HTTP Server Setup

We'll set up a simple WSGI front end using gunicorn for the purposes of this guide. For web servers, we provide example configurations for both nginx and Apache. (You are of course free to use whichever combination of HTTP and WSGI services you'd like.) We'll use systemd to enable service persistence.

Info

For the sake of brevity, only Ubuntu 18.04 instructions are provided here, but this sort of web server and WSGI configuration is not unique to NetBox. Please consult your distribution's documentation for assistance if needed.

Obtain an SSL Certificate

To enable HTTPS access to NetBox, you'll need a valid SSL certificate. You can purchase one from a trusted commercial provider, obtain one for free from Let's Encrypt, or generate your own (although self-signed certificates are generally untrusted). Both the public certificate and private key files need to be installed on your NetBox server in a location that is readable by the netbox user.

The command below can be used to generate a self-signed certificate for testing purposes, however it is strongly recommended to use a certificate from a trusted authority in production. Two files will be created: the public certificate (netbox.crt) and the private key (netbox.key). The certificate is published to the world, whereas the private key must be kept secret at all times.

# openssl req -x509 -nodes -days 365 -newkey rsa:2048 \
-keyout /etc/ssl/private/netbox.key \
-out /etc/ssl/certs/netbox.crt

HTTP Daemon Installation

Option A: nginx

The following will serve as a minimal nginx configuration. Be sure to modify your server name and installation path appropriately.

# apt-get install -y nginx

Once nginx is installed, copy the default nginx configuration file to /etc/nginx/sites-available/netbox. Be sure to replace netbox.example.com with the domain name or IP address of your installation. (This should match the value configured for ALLOWED_HOSTS in configuration.py.)

# cp /opt/netbox/contrib/nginx.conf /etc/nginx/sites-available/netbox

Then, delete /etc/nginx/sites-enabled/default and create a symlink in the sites-enabled directory to the configuration file you just created.

# cd /etc/nginx/sites-enabled/
# rm default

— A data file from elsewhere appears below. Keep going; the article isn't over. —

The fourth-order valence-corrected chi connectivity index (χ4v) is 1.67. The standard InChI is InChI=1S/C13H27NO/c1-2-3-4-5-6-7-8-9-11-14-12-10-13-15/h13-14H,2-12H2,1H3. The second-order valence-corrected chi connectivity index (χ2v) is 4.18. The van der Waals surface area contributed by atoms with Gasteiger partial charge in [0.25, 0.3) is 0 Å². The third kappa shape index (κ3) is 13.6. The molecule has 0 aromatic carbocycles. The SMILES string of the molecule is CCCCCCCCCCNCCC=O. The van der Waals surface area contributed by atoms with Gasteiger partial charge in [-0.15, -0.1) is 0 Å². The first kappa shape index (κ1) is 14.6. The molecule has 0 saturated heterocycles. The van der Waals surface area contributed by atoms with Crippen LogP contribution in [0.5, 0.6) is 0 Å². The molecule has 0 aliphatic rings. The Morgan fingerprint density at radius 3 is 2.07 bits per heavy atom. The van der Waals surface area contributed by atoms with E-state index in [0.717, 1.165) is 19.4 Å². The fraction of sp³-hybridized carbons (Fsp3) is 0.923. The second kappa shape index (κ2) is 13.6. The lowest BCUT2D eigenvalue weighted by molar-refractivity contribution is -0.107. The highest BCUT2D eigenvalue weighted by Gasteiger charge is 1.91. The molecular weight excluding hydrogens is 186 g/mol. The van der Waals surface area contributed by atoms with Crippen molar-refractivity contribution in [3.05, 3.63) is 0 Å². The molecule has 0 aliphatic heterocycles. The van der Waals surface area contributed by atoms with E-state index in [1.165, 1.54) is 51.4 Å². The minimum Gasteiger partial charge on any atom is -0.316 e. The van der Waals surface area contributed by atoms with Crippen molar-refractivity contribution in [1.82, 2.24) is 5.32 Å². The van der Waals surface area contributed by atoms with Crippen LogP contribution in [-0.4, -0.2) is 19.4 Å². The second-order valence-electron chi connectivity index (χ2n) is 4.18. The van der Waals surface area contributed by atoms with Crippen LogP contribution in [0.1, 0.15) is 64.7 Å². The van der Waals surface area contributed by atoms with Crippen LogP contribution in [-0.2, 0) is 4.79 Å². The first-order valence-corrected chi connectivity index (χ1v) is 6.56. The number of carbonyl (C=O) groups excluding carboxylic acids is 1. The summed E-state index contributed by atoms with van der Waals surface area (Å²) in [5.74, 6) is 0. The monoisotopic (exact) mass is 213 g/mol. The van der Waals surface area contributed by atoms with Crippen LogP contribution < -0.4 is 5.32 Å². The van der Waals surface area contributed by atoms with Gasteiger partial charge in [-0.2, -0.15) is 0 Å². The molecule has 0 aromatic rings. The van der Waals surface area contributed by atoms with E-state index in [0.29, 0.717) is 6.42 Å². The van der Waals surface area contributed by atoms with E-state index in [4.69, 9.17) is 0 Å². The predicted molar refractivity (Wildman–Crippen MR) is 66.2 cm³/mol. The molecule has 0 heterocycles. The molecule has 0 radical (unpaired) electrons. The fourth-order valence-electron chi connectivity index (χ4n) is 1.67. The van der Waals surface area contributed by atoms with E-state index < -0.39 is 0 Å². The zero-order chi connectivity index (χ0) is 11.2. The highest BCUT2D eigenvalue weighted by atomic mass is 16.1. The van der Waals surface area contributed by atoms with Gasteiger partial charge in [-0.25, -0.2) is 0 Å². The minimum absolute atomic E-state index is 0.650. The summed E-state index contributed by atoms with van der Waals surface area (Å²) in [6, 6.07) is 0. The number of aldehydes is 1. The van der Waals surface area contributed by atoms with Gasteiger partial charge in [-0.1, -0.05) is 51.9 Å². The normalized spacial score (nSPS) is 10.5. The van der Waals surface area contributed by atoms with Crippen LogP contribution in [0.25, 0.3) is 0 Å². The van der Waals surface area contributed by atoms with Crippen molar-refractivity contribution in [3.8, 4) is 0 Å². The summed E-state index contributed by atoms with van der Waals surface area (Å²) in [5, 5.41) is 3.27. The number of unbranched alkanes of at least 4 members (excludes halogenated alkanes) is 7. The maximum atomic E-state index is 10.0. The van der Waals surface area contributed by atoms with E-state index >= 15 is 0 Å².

# ln -s /etc/nginx/sites-available/netbox

Finally, restart the nginx service to use the new configuration.

# service nginx restart

Option B: Apache

Begin by installing Apache:

# apt-get install -y apache2

Next, copy the default configuration file to /etc/apache2/sites-available/. Be sure to modify the ServerName parameter appropriately.

# cp /opt/netbox/contrib/apache.conf /etc/apache2/sites-available/netbox.conf

Finally, ensure that the required Apache modules are enabled, enable the netbox site, and reload Apache:

# a2enmod ssl proxy proxy_http headers
# a2ensite netbox
# service apache2 restart

Note

Certain components of NetBox (such as the display of rack elevation diagrams) rely on the use of embedded objects. Ensure that your HTTP server configuration does not override the X-Frame-Options response header set by NetBox.

Gunicorn Configuration

Copy /opt/netbox/contrib/gunicorn.py to /opt/netbox/gunicorn.py. (We make a copy of this file to ensure that any changes to it do not get overwritten by a future upgrade.)

# cd /opt/netbox
# cp contrib/gunicorn.py /opt/netbox/gunicorn.py

You may wish to edit this file to change the bound IP address or port number, or to make performance-related adjustments. See the Gunicorn documentation for the available configuration parameters.

systemd Configuration

We'll use systemd to control the daemonization of NetBox services. First, copy contrib/netbox.service and contrib/netbox-rq.service to the /etc/systemd/system/ directory:

# cp contrib/*.service /etc/systemd/system/

Then, start the netbox and netbox-rq services and enable them to initiate at boot time:

# systemctl daemon-reload
# systemctl start netbox netbox-rq
# systemctl enable netbox netbox-rq

You can use the command systemctl status netbox to verify that the WSGI service is running:

# systemctl status netbox.service
● netbox.service - NetBox WSGI Service
   Loaded: loaded (/etc/systemd/system/netbox.service; enabled; vendor preset: enabled)
   Active: active (running) since Thu 2019-12-12 19:23:40 UTC; 25s ago
     Docs: https://netbox.readthedocs.io/en/stable/
 Main PID: 11993 (gunicorn)
    Tasks: 6 (limit: 2362)
   CGroup: /system.slice/netbox.service
           ├─11993 /usr/bin/python3 /usr/local/bin/gunicorn --pid /var/tmp/netbox.pid --pythonpath /opt/netbox/...
           ├─12015 /usr/bin/python3 /usr/local/bin/gunicorn --pid /var/tmp/netbox.pid --pythonpath /opt/netbox/...
           ├─12016 /usr/bin/python3 /usr/local/bin/gunicorn --pid /var/tmp/netbox.pid --pythonpath /opt/netbox/...
...

At this point, you should be able to connect to the HTTP service at the server name or IP address you provided.

Info

Please keep in mind that the configurations provided here are bare minimums required to get NetBox up and running. You may want to make adjustments to better suit your production environment.

Troubleshooting

If you are unable to connect to the HTTP server, check that:

  • Nginx/Apache is running and configured to listen on the correct port.
  • Access is not being blocked by a firewall. (Try connecting locally from the server itself.)

If you are able to connect but receive a 502 (bad gateway) error, check the following:

  • The NetBox system process (gunicorn) is running: systemctl status netbox
  • nginx/Apache is configured to connect to the port on which gunicorn is listening (default is 8001).
  • SELinux is not preventing the reverse proxy connection. You may need to allow HTTP network connections with the command setsebool -P httpd_can_network_connect 1